High protein diet good or bad?

There are no long-term studies of high-protein diets, so their ultimate health impact is unknown. But the experts are sure of one thing: the formula for permanent weight loss is a healthy lifestyle. This includes eating nutritious, low-calorie foods and participating in regular physical activity. Note: Check with your health care provider before making major dietary changes.

High-protein diets come in many forms, and not all are created equal. The most nutritious high-protein plans are low in fat and INCLUDE moderate in carbohydrates, rather than high in fat and low in carbohydrates. High-protein diets take a page from the low-carb craze. The goal is to lose weight by eating more protein-packed foods, which often means consuming fewer carbohydrates. The portion of total calories derived from protein is what defines a high-protein diet. In a typical diet 10%-15% of daily calories come from protein. In a high-protein diet, this number can be as high as 30%-50%. For example, on an 1,800 calorie diet, you could safely consume anywhere from 45 grams (that’s 10% of calories) to 218 grams (35%) of protein per day. However, the Recommended Dietary Allowance (RDA) for protein is 56 grams a day for men and 46 grams a day for women. Besides curbing appetites, high-protein diets may also change a person’s metabolism. When carbohydrates are severely restricted, the body begins burning its own fat for fuel – a state called ketosis. Ketosis may shed weight, but it’s also associated with headaches, irritability, nausea, kidney trouble, and heart palpitations. High protein does NOT mean ALL protein, all this will make you is a  weight loss weakling. Proper carbohydrates are fuel for the body which work in conjunction with protein for optimum nutrition and performance!

Great protein choices are lean beef and skinless chicken, as the skin is filled with saturated fat. Chicken and poultry pack plenty of punch in a high-protein diet, and if you enjoy the white meat you’ll be eating a lot less fat than if you choose dark. Fish is a no-brainer — it’s loaded with protein and almost always low in fat. Even the types that have more fat, such as salmon, are a good choice. That’s because the fat in fish is generally the heart-healthy kind known as omega-3 fatty acid — and most diets don’t contain enough of this good-for-you fat.  Eggs are perhaps the common and least expensive form of protein. The American Heart Association says an egg a day is safe for healthy adults, so you may want to get cracking with eggs when you’re on a high-protein diet! Beans pack a powerful one-two punch – they are loaded with protein andalso full of fiber. Along with protein, fiber helps you feel full longer and also helps lower cholesterol. As for the protein content, 1-1/2 cups of beans is roughly equal to 3 ounces of broiled steak! Don’t overlook dairy products as a protein source. Milk, cheese, and yogurt are not only protein-rich, they also provide calcium for strong bones and a healthy heart.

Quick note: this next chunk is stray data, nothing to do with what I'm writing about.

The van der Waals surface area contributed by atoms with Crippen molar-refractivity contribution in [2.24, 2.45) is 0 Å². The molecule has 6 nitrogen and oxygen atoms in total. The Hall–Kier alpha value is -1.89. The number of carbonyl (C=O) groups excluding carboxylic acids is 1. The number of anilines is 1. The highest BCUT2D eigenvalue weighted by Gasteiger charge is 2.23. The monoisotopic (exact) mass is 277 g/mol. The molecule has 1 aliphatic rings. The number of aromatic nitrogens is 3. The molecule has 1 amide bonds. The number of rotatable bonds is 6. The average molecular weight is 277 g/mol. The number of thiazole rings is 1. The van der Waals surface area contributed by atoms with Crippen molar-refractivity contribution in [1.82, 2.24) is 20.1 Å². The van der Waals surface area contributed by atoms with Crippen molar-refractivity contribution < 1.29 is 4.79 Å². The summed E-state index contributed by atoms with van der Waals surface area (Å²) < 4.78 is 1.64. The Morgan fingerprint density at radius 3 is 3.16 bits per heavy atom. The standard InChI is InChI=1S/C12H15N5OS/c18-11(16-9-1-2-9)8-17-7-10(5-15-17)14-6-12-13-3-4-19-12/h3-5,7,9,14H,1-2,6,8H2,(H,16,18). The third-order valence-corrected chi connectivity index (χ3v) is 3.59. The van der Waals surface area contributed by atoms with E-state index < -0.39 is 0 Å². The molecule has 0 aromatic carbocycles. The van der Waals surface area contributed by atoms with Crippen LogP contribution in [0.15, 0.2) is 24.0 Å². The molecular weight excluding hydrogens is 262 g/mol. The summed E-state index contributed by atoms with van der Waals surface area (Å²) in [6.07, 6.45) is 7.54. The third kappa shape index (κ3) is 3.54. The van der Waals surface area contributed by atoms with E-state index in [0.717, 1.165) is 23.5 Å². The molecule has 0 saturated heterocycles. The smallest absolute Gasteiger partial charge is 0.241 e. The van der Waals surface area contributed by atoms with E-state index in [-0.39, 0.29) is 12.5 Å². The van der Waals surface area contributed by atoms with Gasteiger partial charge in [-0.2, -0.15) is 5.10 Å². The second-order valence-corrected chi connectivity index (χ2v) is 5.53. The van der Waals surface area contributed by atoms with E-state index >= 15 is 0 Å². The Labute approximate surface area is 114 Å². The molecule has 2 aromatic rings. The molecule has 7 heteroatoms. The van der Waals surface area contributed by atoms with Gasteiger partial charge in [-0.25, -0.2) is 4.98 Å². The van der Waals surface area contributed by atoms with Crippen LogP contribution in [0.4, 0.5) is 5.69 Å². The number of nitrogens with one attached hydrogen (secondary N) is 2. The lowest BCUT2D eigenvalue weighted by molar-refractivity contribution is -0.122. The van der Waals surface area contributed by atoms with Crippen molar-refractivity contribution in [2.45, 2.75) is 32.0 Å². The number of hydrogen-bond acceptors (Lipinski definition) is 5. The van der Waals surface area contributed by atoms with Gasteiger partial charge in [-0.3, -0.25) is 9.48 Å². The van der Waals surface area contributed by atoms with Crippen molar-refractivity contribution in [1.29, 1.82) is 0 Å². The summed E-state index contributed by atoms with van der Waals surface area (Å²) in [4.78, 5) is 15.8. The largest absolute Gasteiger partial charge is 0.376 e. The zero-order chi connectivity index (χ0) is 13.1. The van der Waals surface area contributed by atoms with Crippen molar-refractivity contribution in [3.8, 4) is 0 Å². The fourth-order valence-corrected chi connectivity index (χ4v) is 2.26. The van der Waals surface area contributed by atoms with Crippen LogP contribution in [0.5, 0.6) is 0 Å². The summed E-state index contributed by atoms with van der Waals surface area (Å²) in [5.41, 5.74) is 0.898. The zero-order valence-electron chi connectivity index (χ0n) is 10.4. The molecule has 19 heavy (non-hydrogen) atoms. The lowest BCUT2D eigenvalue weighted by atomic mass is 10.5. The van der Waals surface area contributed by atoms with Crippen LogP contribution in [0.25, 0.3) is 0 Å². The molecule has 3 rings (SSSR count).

Lastly, most high-protein diets limit grains to a couple servings a day, so you want to make sure the grains you do eat are pulling their weight. That means staying clear of white breads and pastas, which have little to offer nutrient-wise, when compared with their whole-grain cousins. Whole-grain breads, cereals, and pastas, on the other hand, are rich in fiber, which might otherwise be in short supply for people on a high-protein diet.

No matter the emphasis on protein, make sure you leave room for fruits and vegetables in a high-protein diet. These nutrient gold mines contain powerful antioxidants that aren’t found in most other foods, and research suggests that people who eat plenty of fruits and veggies may lower their risk of cancer.

To get the potential weight loss benefit, experts advise aiming for around 120 grams of protein a day. If you want to increase your protein intake, do it slowly over the course of a week. A few simple ways to add protein your diet include taking yogurt with you to the gym and enjoy it as a post-workout booster. Make your breakfast oatmeal with milk instead of water. Snack on fat-free mozzarella cheese.Use a whole cup of milk on your cereal. Try smoked salmon or one of the new lean sausages for breakfast. Take along a hard-boiled egg for an easy snack. Munch on edamame beans at meals and snacks. Choose round or tenderloin cuts of meat.

AGAIN, to be on the safe side, check with your doctor before adding large amounts of protein to your diet.

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